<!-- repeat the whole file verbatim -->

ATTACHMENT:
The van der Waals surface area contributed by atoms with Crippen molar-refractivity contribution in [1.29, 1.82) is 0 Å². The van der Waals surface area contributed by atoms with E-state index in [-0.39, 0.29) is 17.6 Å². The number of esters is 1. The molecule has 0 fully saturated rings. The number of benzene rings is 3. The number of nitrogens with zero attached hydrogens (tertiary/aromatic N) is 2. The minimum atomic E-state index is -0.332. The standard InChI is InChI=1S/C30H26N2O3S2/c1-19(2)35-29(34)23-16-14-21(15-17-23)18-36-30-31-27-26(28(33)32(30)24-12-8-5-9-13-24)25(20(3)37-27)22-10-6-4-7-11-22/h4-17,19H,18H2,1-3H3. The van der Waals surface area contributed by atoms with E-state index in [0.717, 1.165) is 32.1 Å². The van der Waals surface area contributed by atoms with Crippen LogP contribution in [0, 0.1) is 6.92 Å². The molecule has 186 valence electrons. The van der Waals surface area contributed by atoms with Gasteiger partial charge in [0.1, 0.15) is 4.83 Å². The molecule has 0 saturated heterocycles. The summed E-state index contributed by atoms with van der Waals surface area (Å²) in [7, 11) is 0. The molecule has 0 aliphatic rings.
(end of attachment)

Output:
The van der Waals surface area contributed by atoms with Crippen molar-refractivity contribution in [1.29, 1.82) is 0 Å². The van der Waals surface area contributed by atoms with E-state index in [-0.39, 0.29) is 17.6 Å². The number of esters is 1. The molecule has 0 fully saturated rings. The number of benzene rings is 3. The number of nitrogens with zero attached hydrogens (tertiary/aromatic N) is 2. The minimum atomic E-state index is -0.332. The standard InChI is InChI=1S/C30H26N2O3S2/c1-19(2)35-29(34)23-16-14-21(15-17-23)18-36-30-31-27-26(28(33)32(30)24-12-8-5-9-13-24)25(20(3)37-27)22-10-6-4-7-11-22/h4-17,19H,18H2,1-3H3. The van der Waals surface area contributed by atoms with E-state index in [0.717, 1.165) is 32.1 Å². The van der Waals surface area contributed by atoms with Crippen LogP contribution in [0, 0.1) is 6.92 Å². The molecule has 186 valence electrons. The van der Waals surface area contributed by atoms with Gasteiger partial charge in [0.1, 0.15) is 4.83 Å². The molecule has 0 saturated heterocycles. The summed E-state index contributed by atoms with van der Waals surface area (Å²) in [7, 11) is 0. The molecule has 0 aliphatic rings.